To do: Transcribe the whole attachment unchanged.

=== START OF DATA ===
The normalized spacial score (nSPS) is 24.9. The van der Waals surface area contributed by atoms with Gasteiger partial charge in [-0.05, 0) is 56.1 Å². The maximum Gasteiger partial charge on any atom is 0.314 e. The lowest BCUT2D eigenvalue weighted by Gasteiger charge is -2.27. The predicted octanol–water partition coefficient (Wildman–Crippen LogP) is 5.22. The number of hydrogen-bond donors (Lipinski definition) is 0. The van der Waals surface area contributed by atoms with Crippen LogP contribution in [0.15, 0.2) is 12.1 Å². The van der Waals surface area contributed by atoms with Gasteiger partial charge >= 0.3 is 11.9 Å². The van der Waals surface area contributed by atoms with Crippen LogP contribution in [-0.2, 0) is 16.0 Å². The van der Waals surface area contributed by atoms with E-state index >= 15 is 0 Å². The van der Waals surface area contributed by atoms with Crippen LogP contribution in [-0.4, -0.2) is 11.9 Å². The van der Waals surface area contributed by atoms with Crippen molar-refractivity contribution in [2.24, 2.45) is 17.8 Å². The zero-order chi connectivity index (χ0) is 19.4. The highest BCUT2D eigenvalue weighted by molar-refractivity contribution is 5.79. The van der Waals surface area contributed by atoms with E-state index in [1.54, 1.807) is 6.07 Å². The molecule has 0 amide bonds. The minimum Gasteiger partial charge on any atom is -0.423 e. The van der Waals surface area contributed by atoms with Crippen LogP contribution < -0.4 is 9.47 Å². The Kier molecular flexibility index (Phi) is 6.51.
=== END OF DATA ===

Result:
The normalized spacial score (nSPS) is 24.9. The van der Waals surface area contributed by atoms with Gasteiger partial charge in [-0.05, 0) is 56.1 Å². The maximum Gasteiger partial charge on any atom is 0.314 e. The lowest BCUT2D eigenvalue weighted by Gasteiger charge is -2.27. The predicted octanol–water partition coefficient (Wildman–Crippen LogP) is 5.22. The number of hydrogen-bond donors (Lipinski definition) is 0. The van der Waals surface area contributed by atoms with Crippen LogP contribution in [0.15, 0.2) is 12.1 Å². The van der Waals surface area contributed by atoms with Gasteiger partial charge >= 0.3 is 11.9 Å². The van der Waals surface area contributed by atoms with Crippen LogP contribution in [-0.2, 0) is 16.0 Å². The van der Waals surface area contributed by atoms with E-state index >= 15 is 0 Å². The van der Waals surface area contributed by atoms with Crippen LogP contribution in [-0.4, -0.2) is 11.9 Å². The van der Waals surface area contributed by atoms with Crippen molar-refractivity contribution in [2.24, 2.45) is 17.8 Å². The zero-order chi connectivity index (χ0) is 19.4. The highest BCUT2D eigenvalue weighted by molar-refractivity contribution is 5.79. The van der Waals surface area contributed by atoms with E-state index in [1.54, 1.807) is 6.07 Å². The molecule has 0 amide bonds. The minimum Gasteiger partial charge on any atom is -0.423 e. The van der Waals surface area contributed by atoms with Crippen LogP contribution < -0.4 is 9.47 Å². The Kier molecular flexibility index (Phi) is 6.51.